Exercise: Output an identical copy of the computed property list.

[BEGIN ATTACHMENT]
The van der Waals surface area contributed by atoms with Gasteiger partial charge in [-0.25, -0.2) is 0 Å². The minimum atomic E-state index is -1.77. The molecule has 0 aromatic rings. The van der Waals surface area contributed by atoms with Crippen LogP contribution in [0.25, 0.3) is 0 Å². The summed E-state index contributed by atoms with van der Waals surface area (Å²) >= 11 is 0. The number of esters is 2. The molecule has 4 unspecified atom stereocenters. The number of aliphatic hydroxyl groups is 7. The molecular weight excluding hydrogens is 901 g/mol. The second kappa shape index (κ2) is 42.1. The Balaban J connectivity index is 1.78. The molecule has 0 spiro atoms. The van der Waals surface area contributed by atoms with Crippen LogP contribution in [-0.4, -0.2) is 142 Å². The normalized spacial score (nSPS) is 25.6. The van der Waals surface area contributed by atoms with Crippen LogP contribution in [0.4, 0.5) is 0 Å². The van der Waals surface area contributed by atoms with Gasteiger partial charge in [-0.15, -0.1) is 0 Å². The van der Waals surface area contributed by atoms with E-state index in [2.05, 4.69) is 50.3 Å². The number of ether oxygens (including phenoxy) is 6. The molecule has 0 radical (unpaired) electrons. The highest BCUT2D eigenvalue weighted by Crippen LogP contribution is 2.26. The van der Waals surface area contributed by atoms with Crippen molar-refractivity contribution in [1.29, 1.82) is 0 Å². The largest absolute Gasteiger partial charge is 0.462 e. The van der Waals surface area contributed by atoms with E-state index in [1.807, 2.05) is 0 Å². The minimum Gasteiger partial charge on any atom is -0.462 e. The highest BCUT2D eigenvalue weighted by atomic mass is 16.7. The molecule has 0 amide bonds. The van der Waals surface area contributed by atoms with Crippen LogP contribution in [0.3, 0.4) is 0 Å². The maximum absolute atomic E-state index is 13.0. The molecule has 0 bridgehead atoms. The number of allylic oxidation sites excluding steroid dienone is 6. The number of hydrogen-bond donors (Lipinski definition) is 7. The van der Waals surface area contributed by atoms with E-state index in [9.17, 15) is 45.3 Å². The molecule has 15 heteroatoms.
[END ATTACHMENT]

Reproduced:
The van der Waals surface area contributed by atoms with Gasteiger partial charge in [-0.25, -0.2) is 0 Å². The minimum atomic E-state index is -1.77. The molecule has 0 aromatic rings. The van der Waals surface area contributed by atoms with Crippen LogP contribution in [0.25, 0.3) is 0 Å². The summed E-state index contributed by atoms with van der Waals surface area (Å²) >= 11 is 0. The number of esters is 2. The molecule has 4 unspecified atom stereocenters. The number of aliphatic hydroxyl groups is 7. The molecular weight excluding hydrogens is 901 g/mol. The second kappa shape index (κ2) is 42.1. The Balaban J connectivity index is 1.78. The molecule has 0 spiro atoms. The van der Waals surface area contributed by atoms with Crippen LogP contribution in [-0.4, -0.2) is 142 Å². The normalized spacial score (nSPS) is 25.6. The van der Waals surface area contributed by atoms with Crippen LogP contribution in [0.4, 0.5) is 0 Å². The van der Waals surface area contributed by atoms with Gasteiger partial charge in [-0.15, -0.1) is 0 Å². The van der Waals surface area contributed by atoms with E-state index in [2.05, 4.69) is 50.3 Å². The number of ether oxygens (including phenoxy) is 6. The molecule has 0 radical (unpaired) electrons. The highest BCUT2D eigenvalue weighted by Crippen LogP contribution is 2.26. The van der Waals surface area contributed by atoms with Crippen molar-refractivity contribution in [1.29, 1.82) is 0 Å². The largest absolute Gasteiger partial charge is 0.462 e. The van der Waals surface area contributed by atoms with E-state index in [1.807, 2.05) is 0 Å². The minimum Gasteiger partial charge on any atom is -0.462 e. The highest BCUT2D eigenvalue weighted by atomic mass is 16.7. The molecule has 0 amide bonds. The van der Waals surface area contributed by atoms with Crippen LogP contribution in [0.3, 0.4) is 0 Å². The maximum absolute atomic E-state index is 13.0. The molecule has 0 bridgehead atoms. The number of allylic oxidation sites excluding steroid dienone is 6. The number of hydrogen-bond donors (Lipinski definition) is 7. The van der Waals surface area contributed by atoms with E-state index in [9.17, 15) is 45.3 Å². The molecule has 15 heteroatoms.